Returning to time-honoured tropes of parental horror, let me fully admit that lack of sleep is a real issue, but to some extent – and as unlikely as this would ever have seemed to me ahead of time – your body does adapt, albeit with a reluctance that means, as things calm down a little later on, you will never regret any opportunity for whichever meagre lie-ins come your way.

Possibly less expected is the ever-changing nature of the rituals through which you will be asked to meet your child’s needs. As soon as you’ve gotten used to one mode of sleeping, eating or motion, like iPhone chargers or the cast of each year’s Love Island, everything changes and you are a novice once more, rendered so incapable of predicting their sleep routines, or desire to feed, that it’s as if your mewling little Rubik’s Cube had been dropped on your doorstep that morning.

The process of learning to parent is like an immersive plunge into rapidly adaptive combat. Which is to say, if fatherhood were an 80s action movie, it’s not the type in which you defeat your adversary by learning your skills in the stately, serene patience of an ancient monastery, honing each beautifully montaged move as pages drift from the calendar and a wise old sensei smiles at your progress from a nearby hillside. No, it’s one where the undead are closing in and a guy in a studded leather jacket teaches you how to kill a zombie using a biro and a pool cue. It’s exciting, and rewarding, but get ready to learn skills you might only need for a few weeks and never use again, before an entirely new adversary raises its head a few scenes later and you have nothing to hand but a mop and stapler.

Amidst all this happiness, fear and excitement, your emotions are likely to undergo other changes. At least mine certainly did. Although I’d never previously been what might be termed a hard man type, neither was I really one for crying. Now, things have changed beyond all recognition. I’m liable to well up during a particularly stirring phone ad, and even the briskest recollection of an episode of Undercover Boss is apt to reduce me to a thin smear of bubbling, jibbering paste.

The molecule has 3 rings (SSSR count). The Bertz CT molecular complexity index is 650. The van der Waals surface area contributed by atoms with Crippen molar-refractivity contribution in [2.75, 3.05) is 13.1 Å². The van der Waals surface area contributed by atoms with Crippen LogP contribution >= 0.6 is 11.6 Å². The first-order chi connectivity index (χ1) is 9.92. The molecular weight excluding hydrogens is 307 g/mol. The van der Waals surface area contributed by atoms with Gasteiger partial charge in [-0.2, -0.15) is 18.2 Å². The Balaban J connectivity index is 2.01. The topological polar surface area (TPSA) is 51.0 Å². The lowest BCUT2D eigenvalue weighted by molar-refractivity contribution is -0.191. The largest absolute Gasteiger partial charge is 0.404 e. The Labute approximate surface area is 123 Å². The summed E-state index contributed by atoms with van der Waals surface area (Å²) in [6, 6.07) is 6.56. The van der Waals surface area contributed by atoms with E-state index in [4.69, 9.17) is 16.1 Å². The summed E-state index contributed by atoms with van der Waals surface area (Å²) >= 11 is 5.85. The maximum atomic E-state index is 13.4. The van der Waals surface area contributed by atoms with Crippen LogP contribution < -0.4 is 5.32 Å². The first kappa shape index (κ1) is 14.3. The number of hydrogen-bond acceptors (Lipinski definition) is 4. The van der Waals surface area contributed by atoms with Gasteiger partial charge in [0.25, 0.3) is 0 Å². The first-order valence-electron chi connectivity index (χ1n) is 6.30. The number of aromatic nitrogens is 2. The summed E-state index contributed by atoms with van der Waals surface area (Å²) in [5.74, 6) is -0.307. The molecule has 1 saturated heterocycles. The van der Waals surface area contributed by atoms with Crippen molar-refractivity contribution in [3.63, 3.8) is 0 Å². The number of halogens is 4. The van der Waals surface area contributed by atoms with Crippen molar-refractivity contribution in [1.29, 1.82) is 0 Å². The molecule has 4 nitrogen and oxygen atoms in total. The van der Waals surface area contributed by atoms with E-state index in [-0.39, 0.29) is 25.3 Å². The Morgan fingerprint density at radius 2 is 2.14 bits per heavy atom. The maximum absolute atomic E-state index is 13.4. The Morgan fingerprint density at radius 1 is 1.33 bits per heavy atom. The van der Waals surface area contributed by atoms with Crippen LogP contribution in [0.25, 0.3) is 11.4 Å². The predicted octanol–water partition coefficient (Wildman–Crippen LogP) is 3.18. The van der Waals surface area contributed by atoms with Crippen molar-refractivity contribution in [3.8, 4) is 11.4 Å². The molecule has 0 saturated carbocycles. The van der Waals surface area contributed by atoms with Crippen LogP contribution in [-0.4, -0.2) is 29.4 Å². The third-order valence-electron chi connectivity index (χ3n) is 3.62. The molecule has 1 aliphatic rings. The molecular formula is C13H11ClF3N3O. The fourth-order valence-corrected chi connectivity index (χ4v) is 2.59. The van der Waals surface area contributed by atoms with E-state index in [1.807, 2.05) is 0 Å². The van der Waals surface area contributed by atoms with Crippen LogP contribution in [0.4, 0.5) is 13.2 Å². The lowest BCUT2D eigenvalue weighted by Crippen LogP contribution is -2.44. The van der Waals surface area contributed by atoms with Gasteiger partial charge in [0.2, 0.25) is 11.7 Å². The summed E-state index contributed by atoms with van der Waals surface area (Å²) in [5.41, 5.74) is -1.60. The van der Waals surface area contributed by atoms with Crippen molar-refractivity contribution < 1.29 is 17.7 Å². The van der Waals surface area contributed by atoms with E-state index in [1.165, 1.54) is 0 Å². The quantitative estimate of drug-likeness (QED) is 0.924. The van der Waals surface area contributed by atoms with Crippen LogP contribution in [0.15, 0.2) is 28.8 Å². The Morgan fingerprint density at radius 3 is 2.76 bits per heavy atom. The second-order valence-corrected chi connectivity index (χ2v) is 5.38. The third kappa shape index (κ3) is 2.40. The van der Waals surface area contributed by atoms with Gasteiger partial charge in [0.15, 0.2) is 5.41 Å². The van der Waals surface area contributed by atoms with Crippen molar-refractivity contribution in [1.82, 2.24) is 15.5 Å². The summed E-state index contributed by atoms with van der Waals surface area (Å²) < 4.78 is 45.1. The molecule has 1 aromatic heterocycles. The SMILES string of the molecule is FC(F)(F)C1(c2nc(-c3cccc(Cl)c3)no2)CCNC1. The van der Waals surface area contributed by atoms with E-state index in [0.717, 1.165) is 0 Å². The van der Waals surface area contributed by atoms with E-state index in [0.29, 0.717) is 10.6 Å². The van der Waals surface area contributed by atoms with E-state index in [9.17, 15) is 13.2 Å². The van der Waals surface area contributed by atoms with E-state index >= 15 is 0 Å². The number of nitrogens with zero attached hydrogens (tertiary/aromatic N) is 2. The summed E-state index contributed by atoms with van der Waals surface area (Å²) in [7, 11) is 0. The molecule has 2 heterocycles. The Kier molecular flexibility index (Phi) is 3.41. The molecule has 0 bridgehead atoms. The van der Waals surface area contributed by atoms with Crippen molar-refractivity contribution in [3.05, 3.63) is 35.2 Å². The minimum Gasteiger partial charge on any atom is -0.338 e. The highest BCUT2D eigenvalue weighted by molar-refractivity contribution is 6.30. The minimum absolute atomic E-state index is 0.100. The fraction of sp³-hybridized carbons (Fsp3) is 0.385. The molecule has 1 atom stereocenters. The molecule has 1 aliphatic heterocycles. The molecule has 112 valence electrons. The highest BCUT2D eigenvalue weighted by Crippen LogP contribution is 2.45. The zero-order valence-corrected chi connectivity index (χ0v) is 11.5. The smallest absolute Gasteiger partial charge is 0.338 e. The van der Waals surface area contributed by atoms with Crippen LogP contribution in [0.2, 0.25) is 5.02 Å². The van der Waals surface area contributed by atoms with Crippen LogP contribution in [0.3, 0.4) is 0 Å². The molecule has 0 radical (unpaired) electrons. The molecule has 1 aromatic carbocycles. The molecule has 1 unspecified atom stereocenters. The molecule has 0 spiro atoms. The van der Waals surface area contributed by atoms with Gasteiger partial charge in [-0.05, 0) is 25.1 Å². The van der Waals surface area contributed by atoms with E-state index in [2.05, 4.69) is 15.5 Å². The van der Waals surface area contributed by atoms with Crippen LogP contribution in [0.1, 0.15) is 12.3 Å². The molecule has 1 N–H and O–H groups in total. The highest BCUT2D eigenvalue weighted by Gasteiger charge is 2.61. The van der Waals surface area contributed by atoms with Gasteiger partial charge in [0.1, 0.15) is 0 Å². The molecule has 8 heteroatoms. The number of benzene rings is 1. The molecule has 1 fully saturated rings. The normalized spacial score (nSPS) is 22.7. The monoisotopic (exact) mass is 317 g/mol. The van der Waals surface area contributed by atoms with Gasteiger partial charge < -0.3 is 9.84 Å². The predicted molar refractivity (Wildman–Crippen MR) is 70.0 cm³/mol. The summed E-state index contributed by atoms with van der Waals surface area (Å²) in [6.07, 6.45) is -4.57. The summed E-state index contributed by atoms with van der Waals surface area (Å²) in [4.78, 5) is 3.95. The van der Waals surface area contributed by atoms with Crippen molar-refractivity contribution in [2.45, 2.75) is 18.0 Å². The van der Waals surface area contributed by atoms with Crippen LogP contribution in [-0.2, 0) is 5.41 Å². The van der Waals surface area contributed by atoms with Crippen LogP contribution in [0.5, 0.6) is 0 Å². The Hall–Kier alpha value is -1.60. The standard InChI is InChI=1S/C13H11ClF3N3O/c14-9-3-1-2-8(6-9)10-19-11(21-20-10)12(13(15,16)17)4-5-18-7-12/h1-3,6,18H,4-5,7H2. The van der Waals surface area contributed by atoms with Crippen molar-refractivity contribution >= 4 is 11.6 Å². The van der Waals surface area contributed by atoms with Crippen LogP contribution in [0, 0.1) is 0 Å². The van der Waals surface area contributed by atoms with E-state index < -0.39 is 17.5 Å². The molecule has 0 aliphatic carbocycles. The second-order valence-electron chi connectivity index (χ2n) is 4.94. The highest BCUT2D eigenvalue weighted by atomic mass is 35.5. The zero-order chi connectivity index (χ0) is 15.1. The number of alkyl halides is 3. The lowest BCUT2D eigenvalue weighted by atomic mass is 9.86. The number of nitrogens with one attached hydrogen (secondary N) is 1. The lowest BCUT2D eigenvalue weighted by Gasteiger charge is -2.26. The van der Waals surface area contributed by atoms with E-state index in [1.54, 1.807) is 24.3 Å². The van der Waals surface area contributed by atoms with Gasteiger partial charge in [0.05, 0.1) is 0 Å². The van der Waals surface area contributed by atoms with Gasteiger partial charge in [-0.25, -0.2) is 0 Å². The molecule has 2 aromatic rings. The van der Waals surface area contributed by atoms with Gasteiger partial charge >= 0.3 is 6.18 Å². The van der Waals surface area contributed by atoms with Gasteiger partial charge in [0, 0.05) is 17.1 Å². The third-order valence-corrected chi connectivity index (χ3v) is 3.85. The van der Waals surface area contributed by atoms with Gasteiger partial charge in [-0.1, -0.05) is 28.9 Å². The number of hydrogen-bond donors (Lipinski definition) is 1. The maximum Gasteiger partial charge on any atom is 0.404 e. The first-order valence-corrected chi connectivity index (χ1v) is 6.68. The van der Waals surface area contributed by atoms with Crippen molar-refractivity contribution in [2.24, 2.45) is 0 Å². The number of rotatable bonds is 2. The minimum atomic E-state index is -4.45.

None of these triggers, you understand, need have anything whatsoever to do with children or babies, it’s just that some stopper upon my wells of emotion came unstuck in that delivery room, and now I find myself blubbing, quite contentedly, on Wikipedia pages for sad poems, or Twitter videos of deaf people hearing for the first time. This catharsis has proved an unexpected treat, adding an extra layer of melodramatic delight to films and books - or ads in which children are nice to their parents - that had hitherto escaped me. Aside from anything else, rewatching My Girl or Beaches with some tissues on stand-by constitutes an economical night in.

For all the jokes and the terror and the very responsible apprehension any expectant dad may, well, expect, the fact is you’ll learn quicker than you think, and the things that seem impossible to you now will be second nature before you know it. And then you’ll have to unlearn those and learn some more things, but look, you have it in you.

Take it from me, someone who has no right to be giving you any of this advice, but is being paid to do so anyway. The world is trembling with fresh pain and new horrors, but for the most part, fatherhood need not be one of them. Being a dad is better than everyone says and, besides, if you wait long enough they start buying you cards and ties, so it all evens up in the end.

All summer, The Irish Times will offer tips, advice and information for parents on how to help their children thrive during the holiday months. See irishtimes.com/summeroffamily